Gender pay gap narrowing, but mobility gap persists


Recently released data shows the earnings gap between men and women narrowing, but men are still more upwardly mobile than women, particularly when their parents have lower incomes. Photo Troels Graugaard/Getty Images.

Women are closing the gender earnings gap, if you’re to believe the Bureau of Labor Statistics’ 2012 Women’s Earnings Report, released last week. Last year, women made 82 percent of the median earnings of men working full-time — up from 62 percent in 1979, the first year from which data is available. (And that gap narrows significantly for women without children.)

BLS data also recently told us that women working part-time earn more than men working part-time, leading to speculation that when work-life decisions are considered, women are doing just as well as men. Is this the “End of Men,” as Atlantic journalist Hanna Rosin has asked?

Not so fast, says the Brookings Institution. The picture for women in mobility studies is not so rosy. Women are moving up in the world, but when compared to men, the gap persists: 64 percent of women live in families with incomes higher than those of the households in which they grew up, compared to 69 percent of men, according to the Economic Mobility Project at the Pew Charitable Trusts and Brookings.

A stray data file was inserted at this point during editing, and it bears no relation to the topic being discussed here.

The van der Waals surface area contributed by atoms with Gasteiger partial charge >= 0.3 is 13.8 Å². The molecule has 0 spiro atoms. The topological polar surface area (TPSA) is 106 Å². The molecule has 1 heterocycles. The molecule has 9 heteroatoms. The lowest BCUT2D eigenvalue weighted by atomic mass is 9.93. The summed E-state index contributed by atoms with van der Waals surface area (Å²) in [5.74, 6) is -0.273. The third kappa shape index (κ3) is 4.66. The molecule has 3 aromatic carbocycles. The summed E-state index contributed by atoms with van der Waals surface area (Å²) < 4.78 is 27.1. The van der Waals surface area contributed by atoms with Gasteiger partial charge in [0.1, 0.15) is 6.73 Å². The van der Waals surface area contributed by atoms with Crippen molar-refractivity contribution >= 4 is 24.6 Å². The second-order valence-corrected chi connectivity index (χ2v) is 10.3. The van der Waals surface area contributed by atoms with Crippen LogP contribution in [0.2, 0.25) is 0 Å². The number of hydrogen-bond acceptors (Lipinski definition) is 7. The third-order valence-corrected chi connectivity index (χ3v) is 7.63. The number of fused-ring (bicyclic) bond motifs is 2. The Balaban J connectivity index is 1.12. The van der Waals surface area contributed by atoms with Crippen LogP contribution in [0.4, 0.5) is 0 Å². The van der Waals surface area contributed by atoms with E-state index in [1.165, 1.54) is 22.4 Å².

Women born in the bottom quintiles of parental incomes are more likely to remain poor than are men born into the same circumstances, according to Brookings’ research. Of children born to parents whose incomes fall in the bottom quintile, 47 percent of women will be stuck there, compared to 35 percent of men. And when women do “make it,” Brookings points out, they lose that standing more easily than men: women’s “stuckness” to their childhood economic strata, it seems, is more sticky.

Brookings’ “social mobility memo” is a reminder that recently released earnings data may not tell the whole story, and that even though there’s exhaustive research on declining upward mobility in America (see “The Great Gatsby Curve: Inequality and the End of Upward Mobility” and “Neighborhood as Destiny? What’s Unknown about Stork Drops and Mobility?” on the Business Desk), gender is less often part of the conversation.

H/T Simone Pathe